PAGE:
Hey this is great, my bike gets an invitation to be brought inside and stored in a side room. Wheeling the bike through the lobby produces double-takes from waiting Japanese businessmen.
I'm directed to an upper floor via an elevator but, one can't use the elevator unless the receptionist accesses it with a swipe card. Stepping off the elevator I'm introduced to someone who says, "hi, I'm sorry I haven't much time because I have to get to Parliament. If you don't mind why don't we talk in the car on the way over". He then hands me his card. It reads, "Lord Holme of Cheltenham CBE, Director External Affairs & Human Resources, The RTZ Corporation PLC".
Soon we're in the back seat of a company car with the driver weaving his way through heavy London traffic to Parliament several miles away. Knowing zilch about titles I ask Lord Holme how he got his. Seems there're are two ways of becoming a Lord. The queen bestows the honor for services to the country (which is for life) or, it's inherited-being passed on from generation to generation. The 58-year Holme obtained his the first way. Unfortunately though, when he dies his title goes with him.
Arriving at Parliament, Lord Holme invites me inside for a quick tour. It's pretty neat being quickly ushered through all the security checkpoints with Lord Holme saying, "he's with me". Passing the cloak room he points to the half-dozen wheel chairs and says, "I'm a youngster compared to some of these". It's true. I see dozens of old men (all of them Lords) just hanging around like it's their private club. The building is unbelievably beautiful with wood paneling mixed with wood carvings everywhere. You definitely get a feel of history and tradition here. Though I'm very impressed with what I see I'm somewhat disappointed to find being a Lord isn't exactly the same as being a US Senator. While they're only 100 US senators, there're over 1,200 Lords.
Though the driver's taking me solo back to RTZ offices, Lord Holme made arrangements for me to see the boardroom and Chairman Sir Derek Birkin's office. About 220 employees work in the 100,000 square foot building, which was rebuilt in 1960. Nothing special about the boardroom. Birkin's middle office has a view of the park in St. James Square and contains a double-sided partners desk, a fresh flower arrangement, no computer and neither rocks nor minerals.
RTZ stands for Rio Tinto Zinc, the name of a mine.
They make it very complicated to take your bike on the same train as you. There's only room for two bikes on a train (why?). I originally wanted to take the train to Lille, France but you have to bring your bike to the station 24 hours ahead of time and they don't guarantee it'll be on the same train as you. Evidently, they aren't interested in the niche market for transporting touring cyclists. Taking the Eurostar isn't cheap if you book it the day before. Cost was $70 for my bike and $282 for one-way train ticket.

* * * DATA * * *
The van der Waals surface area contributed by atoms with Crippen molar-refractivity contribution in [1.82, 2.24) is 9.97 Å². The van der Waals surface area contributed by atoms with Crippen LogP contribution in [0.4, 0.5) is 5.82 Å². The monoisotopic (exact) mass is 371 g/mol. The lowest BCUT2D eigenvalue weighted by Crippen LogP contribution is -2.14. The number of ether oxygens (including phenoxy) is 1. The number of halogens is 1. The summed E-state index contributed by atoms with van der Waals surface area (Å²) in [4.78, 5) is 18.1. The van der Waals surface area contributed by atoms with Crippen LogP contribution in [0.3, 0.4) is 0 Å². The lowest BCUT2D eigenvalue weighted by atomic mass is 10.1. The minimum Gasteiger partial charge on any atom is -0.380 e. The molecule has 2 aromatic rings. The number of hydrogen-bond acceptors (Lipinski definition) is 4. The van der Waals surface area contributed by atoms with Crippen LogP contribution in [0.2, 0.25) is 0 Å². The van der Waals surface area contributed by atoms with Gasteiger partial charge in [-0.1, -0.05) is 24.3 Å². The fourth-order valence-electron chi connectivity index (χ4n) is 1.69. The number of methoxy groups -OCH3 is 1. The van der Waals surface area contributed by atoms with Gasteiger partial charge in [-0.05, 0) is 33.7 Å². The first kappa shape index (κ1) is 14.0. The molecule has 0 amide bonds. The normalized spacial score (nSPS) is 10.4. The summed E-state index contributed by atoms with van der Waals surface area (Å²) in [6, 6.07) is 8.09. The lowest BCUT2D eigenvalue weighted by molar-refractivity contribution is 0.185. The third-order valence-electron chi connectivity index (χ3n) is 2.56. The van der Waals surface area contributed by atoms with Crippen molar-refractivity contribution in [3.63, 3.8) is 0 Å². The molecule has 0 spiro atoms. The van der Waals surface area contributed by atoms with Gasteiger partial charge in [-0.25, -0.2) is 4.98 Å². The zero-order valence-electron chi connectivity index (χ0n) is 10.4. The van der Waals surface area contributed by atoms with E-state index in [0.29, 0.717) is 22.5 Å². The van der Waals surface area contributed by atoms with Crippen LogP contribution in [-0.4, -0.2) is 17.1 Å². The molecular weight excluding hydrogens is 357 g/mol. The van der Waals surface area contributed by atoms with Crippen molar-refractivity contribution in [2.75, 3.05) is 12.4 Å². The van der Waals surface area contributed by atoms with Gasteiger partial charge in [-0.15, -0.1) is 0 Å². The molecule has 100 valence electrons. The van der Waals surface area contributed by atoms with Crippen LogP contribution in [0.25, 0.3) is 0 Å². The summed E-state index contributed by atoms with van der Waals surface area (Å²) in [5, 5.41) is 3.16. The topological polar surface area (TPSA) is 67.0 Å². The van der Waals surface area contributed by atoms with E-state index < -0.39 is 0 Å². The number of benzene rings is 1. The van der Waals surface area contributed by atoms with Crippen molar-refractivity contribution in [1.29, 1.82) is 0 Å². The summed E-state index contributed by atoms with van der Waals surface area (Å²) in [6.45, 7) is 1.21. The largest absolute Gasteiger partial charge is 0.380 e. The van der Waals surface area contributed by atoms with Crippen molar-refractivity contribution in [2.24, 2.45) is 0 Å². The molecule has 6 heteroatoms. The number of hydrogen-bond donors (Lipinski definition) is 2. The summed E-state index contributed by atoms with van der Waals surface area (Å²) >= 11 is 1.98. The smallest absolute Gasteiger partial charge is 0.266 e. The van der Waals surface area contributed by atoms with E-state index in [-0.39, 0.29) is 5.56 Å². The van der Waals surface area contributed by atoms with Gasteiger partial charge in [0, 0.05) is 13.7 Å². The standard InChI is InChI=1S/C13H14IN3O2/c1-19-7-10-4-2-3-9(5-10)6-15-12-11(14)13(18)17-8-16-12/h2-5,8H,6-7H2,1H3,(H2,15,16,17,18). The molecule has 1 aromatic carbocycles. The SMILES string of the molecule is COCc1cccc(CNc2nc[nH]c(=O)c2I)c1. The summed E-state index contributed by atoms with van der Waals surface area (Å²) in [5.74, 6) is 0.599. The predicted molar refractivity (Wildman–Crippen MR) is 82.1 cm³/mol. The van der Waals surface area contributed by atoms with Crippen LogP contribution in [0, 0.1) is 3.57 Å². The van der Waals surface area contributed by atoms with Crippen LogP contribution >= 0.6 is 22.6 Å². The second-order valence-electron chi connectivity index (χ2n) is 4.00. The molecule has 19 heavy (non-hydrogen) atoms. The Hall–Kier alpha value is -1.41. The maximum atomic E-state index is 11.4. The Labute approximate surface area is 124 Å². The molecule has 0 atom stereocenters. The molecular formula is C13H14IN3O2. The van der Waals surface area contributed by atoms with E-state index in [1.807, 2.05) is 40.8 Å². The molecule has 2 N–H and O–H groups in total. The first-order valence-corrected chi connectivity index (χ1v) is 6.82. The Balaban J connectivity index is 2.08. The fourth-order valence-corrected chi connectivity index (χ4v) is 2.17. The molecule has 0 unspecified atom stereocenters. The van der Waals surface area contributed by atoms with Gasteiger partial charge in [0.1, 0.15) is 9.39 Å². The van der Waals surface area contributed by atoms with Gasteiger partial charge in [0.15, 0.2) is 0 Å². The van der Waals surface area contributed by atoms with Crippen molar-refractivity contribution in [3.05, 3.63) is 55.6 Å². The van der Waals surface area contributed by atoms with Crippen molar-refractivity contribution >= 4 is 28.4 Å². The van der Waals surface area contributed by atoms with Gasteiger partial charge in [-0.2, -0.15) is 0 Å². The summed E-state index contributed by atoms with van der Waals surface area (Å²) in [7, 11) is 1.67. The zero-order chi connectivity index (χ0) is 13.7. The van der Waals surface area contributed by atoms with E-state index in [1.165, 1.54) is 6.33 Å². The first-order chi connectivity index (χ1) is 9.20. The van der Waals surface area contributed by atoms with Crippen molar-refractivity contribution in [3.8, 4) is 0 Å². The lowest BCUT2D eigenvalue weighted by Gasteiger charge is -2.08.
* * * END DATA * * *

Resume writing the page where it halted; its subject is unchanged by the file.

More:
What's frustrating is that the train from London to Brussels STOPS in Lille, France--yet they won't let me off there with the bike!
Thursday, July 18, 2019
Being a major port and also home port to some of the world's largest cruise ships I figured there would be plenty to see in Southampton. I'm loathe to make hotel reservations because I like to have maximum flexibility. Sometimes I get to a city and it's disappointing so I move on---you can't cancel hotel bookings at the last minute anymore. I have a list of all the cities I'm traveling through and two or three hotels I'd be interested in spending the night. Anyway, I arrive in Southampton at 6 PM and guess what, nary a single room is be found in the city. Jeez, I should have thought this through, it's Saturday night in mid-summer (July) in a popular waterfront city with weather in the mid-80's. It's called supply and demand.
At one hotel the clerk checked his computer for rooms in nearby cities and announced the coastal resort Bournemouth was showing three hotel rooms left in the city. I rushed to the train station and hopped on a train. It's an hour train ride and to make a long story short---at 8 PM at night I got the last room in Bournemouth, population 180,000. Bournemouth is a summer hotspot with almost seven miles of sandy beaches.
My original plan was to spend the next week cycling along England's southern coast. But, with the great weather I realized any beachfront town will be packed with beach-goers and booked up. Extensive touring over the years has taught me to be flexible. So, I'll probably return to this area sometime in the future--during the off-season. London here I come.